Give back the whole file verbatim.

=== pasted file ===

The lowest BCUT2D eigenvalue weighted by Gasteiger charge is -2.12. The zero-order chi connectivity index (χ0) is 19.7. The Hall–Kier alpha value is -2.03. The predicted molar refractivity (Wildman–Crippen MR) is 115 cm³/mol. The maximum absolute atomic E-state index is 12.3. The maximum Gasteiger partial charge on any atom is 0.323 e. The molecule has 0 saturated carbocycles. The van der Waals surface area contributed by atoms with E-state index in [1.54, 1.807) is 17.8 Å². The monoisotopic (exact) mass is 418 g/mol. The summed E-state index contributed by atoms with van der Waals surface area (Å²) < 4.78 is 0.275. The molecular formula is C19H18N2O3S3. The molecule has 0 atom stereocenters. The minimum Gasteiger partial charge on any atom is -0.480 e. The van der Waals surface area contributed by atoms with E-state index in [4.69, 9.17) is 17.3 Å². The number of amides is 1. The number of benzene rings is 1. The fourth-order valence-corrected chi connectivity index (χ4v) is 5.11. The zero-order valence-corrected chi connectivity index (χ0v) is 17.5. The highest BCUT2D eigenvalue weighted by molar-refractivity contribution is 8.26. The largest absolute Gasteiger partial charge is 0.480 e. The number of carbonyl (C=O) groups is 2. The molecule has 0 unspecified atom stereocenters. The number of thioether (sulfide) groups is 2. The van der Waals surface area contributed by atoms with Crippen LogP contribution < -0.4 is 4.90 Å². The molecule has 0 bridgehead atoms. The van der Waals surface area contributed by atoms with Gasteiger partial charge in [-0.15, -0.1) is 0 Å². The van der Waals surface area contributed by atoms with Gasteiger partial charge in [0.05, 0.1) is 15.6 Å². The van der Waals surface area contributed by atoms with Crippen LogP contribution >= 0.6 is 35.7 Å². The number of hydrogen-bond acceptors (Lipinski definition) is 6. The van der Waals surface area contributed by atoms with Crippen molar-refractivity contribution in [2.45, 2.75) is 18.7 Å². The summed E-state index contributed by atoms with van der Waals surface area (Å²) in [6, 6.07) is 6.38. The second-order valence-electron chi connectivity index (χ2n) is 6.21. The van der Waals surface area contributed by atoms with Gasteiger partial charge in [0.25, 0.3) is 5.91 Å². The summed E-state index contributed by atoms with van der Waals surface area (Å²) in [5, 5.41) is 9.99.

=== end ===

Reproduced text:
The lowest BCUT2D eigenvalue weighted by Gasteiger charge is -2.12. The zero-order chi connectivity index (χ0) is 19.7. The Hall–Kier alpha value is -2.03. The predicted molar refractivity (Wildman–Crippen MR) is 115 cm³/mol. The maximum absolute atomic E-state index is 12.3. The maximum Gasteiger partial charge on any atom is 0.323 e. The molecule has 0 saturated carbocycles. The van der Waals surface area contributed by atoms with E-state index in [1.54, 1.807) is 17.8 Å². The monoisotopic (exact) mass is 418 g/mol. The summed E-state index contributed by atoms with van der Waals surface area (Å²) < 4.78 is 0.275. The molecular formula is C19H18N2O3S3. The molecule has 0 atom stereocenters. The minimum Gasteiger partial charge on any atom is -0.480 e. The van der Waals surface area contributed by atoms with E-state index in [4.69, 9.17) is 17.3 Å². The number of amides is 1. The number of benzene rings is 1. The fourth-order valence-corrected chi connectivity index (χ4v) is 5.11. The zero-order valence-corrected chi connectivity index (χ0v) is 17.5. The highest BCUT2D eigenvalue weighted by molar-refractivity contribution is 8.26. The largest absolute Gasteiger partial charge is 0.480 e. The number of carbonyl (C=O) groups is 2. The molecule has 0 unspecified atom stereocenters. The number of thioether (sulfide) groups is 2. The van der Waals surface area contributed by atoms with Crippen LogP contribution < -0.4 is 4.90 Å². The molecule has 0 bridgehead atoms. The van der Waals surface area contributed by atoms with Gasteiger partial charge in [-0.15, -0.1) is 0 Å². The van der Waals surface area contributed by atoms with Gasteiger partial charge in [0.05, 0.1) is 15.6 Å². The van der Waals surface area contributed by atoms with Crippen LogP contribution >= 0.6 is 35.7 Å². The number of hydrogen-bond acceptors (Lipinski definition) is 6. The van der Waals surface area contributed by atoms with Crippen molar-refractivity contribution in [2.45, 2.75) is 18.7 Å². The summed E-state index contributed by atoms with van der Waals surface area (Å²) in [6, 6.07) is 6.38. The second-order valence-electron chi connectivity index (χ2n) is 6.21. The van der Waals surface area contributed by atoms with Gasteiger partial charge in [0.25, 0.3) is 5.91 Å². The summed E-state index contributed by atoms with van der Waals surface area (Å²) in [5, 5.41) is 9.99.